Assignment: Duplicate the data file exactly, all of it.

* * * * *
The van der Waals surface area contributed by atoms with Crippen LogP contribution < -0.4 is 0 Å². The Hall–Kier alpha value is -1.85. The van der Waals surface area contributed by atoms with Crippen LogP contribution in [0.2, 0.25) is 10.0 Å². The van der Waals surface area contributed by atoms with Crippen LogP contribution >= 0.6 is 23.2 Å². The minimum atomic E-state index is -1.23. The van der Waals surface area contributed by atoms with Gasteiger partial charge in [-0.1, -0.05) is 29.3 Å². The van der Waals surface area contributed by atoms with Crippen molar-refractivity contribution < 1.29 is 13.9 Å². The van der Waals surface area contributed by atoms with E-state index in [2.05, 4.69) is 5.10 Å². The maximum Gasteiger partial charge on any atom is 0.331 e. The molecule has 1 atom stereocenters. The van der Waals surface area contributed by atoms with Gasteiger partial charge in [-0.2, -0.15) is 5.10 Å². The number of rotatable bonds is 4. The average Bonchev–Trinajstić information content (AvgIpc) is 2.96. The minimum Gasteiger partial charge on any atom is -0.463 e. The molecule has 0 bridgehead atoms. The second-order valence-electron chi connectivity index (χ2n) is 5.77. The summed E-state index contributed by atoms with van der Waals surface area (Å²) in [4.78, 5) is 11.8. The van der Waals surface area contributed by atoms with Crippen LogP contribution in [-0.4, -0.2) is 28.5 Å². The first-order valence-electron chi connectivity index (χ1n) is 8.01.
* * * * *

The van der Waals surface area contributed by atoms with Crippen LogP contribution < -0.4 is 0 Å². The Hall–Kier alpha value is -1.85. The van der Waals surface area contributed by atoms with Crippen LogP contribution in [0.2, 0.25) is 10.0 Å². The van der Waals surface area contributed by atoms with Crippen LogP contribution >= 0.6 is 23.2 Å². The minimum atomic E-state index is -1.23. The van der Waals surface area contributed by atoms with Gasteiger partial charge in [-0.1, -0.05) is 29.3 Å². The van der Waals surface area contributed by atoms with Crippen molar-refractivity contribution < 1.29 is 13.9 Å². The van der Waals surface area contributed by atoms with E-state index in [2.05, 4.69) is 5.10 Å². The maximum Gasteiger partial charge on any atom is 0.331 e. The molecule has 1 atom stereocenters. The van der Waals surface area contributed by atoms with Gasteiger partial charge in [-0.2, -0.15) is 5.10 Å². The number of rotatable bonds is 4. The average Bonchev–Trinajstić information content (AvgIpc) is 2.96. The minimum Gasteiger partial charge on any atom is -0.463 e. The molecule has 0 bridgehead atoms. The second-order valence-electron chi connectivity index (χ2n) is 5.77. The summed E-state index contributed by atoms with van der Waals surface area (Å²) in [4.78, 5) is 11.8. The van der Waals surface area contributed by atoms with Crippen LogP contribution in [-0.4, -0.2) is 28.5 Å². The first-order valence-electron chi connectivity index (χ1n) is 8.01.